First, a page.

Yes, and recently at the time of this writing. We played a venue where we checked our backend before setting up, but there was a band that played before us who switched our cables around. When we took the stage and checked our sound, the tracks that were meant to go to our in-ear monitors went out to the house speakers. Because we checked everything beforehand, I didn’t know where to start because to my mind it was all sorted beforehand. I had a panic attack on stage, and it was embarrassing to hold the show up like that. We eventually got things working, and we had to cut a song from our set in order to stay on schedule. My top tip is: always make sure you’re prepared, it’s the greatest favor you can do yourself if you’re especially anxious about performing.

11. What bands have inspired you the most?

In no particular order, it’d have to be:

1.) Anomalous: My favorite tech death band of all time. They are a big reason why I chase such a chaotic sound. As much as they are classified as Tech Death, they often do so much more with their music by boldly exploring different moods/genres.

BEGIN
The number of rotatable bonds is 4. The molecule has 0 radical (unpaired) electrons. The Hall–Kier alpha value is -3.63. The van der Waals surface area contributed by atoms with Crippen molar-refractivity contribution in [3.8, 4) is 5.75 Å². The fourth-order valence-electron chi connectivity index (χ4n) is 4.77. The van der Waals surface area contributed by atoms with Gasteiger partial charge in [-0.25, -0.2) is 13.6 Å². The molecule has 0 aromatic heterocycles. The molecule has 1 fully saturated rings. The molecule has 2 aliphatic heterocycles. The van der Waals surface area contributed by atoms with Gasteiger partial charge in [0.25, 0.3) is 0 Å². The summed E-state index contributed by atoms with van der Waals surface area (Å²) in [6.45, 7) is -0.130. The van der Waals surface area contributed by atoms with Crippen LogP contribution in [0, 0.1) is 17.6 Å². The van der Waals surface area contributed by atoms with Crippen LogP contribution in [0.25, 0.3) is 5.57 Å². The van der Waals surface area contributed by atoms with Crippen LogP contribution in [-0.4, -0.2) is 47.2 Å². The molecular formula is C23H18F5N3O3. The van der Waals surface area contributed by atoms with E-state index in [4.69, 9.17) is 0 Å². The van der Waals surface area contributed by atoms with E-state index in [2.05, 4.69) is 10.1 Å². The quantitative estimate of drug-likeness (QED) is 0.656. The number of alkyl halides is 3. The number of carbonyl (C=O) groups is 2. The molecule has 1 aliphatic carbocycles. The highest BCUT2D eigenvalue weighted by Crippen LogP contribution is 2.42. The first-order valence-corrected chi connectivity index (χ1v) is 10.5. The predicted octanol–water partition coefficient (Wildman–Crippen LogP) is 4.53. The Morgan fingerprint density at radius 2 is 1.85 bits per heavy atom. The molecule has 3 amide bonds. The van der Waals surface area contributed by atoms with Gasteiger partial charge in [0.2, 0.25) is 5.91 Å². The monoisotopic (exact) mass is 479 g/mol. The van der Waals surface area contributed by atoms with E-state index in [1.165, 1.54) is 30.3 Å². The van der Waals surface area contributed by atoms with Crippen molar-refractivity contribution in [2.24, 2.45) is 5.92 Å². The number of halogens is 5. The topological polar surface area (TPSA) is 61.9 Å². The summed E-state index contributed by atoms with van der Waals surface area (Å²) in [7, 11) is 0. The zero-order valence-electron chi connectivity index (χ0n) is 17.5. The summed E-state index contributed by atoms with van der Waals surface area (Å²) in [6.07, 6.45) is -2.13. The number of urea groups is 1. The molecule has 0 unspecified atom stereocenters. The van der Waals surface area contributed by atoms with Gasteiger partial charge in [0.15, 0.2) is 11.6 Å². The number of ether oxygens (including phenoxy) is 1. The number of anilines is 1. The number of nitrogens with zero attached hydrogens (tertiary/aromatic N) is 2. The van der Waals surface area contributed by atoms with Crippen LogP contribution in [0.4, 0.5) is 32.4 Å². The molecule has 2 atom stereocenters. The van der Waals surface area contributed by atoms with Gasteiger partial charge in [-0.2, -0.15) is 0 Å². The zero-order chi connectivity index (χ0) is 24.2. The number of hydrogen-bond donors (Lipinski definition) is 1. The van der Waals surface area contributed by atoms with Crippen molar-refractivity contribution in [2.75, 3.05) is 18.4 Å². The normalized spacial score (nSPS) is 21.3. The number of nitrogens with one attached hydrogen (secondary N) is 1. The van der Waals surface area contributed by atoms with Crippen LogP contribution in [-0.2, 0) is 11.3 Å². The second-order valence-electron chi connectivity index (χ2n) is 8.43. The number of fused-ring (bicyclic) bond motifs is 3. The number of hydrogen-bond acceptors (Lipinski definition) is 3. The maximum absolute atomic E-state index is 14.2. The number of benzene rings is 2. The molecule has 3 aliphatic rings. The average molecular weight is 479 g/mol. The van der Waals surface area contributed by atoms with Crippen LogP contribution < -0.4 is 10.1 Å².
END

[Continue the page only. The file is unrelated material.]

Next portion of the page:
2.) Strapping Young Lad: Metal is inherently aggressive, but this band was the first that truly struck me as belligerently angry. Pure unadulterated fury. Their album, "Alien" is still one of my favorite records.

3.) Ion Dissonance: There was something really special about the era of Mathcore bands that was so raw, and Ion Dissonance has always been a standout for me. Their record, "Minus The Herd" is still in rotation. It's too bad they aren't really active anymore, but we at least got one more killer record from them in 2016 called, "Cast the First Stone."

4.) Don Ross: Not technically a band, but I’ve been inspired by acoustic artists for so long. Don Ross is at the top of that pile of favorite acoustic artists. His brand of groove and emotion are things I draw a lot of inspiration from. The final solo I do for “Accolades” has a lot of Don Ross inspiration.

12. What's the weirdest thing a fan has ever asked you for?

That’s a good question.

13. What do you think of your fans?

I have the utmost gratitude for everyone who supports what we do, and I have as much respect for anyone who doesn’t. It’s a miracle that anyone supports Metal at all. If I can at least reach one person with our message, I will consider that a job well done.

14. What do you think of our site?

It’s awesome! You all have a great selection of features and reviews… the look is on point, too. Good lookin’ ya’ll.

15. Something to add?

Thanks for giving me a platform to speak my mind! I’ve thoroughly enjoyed myself.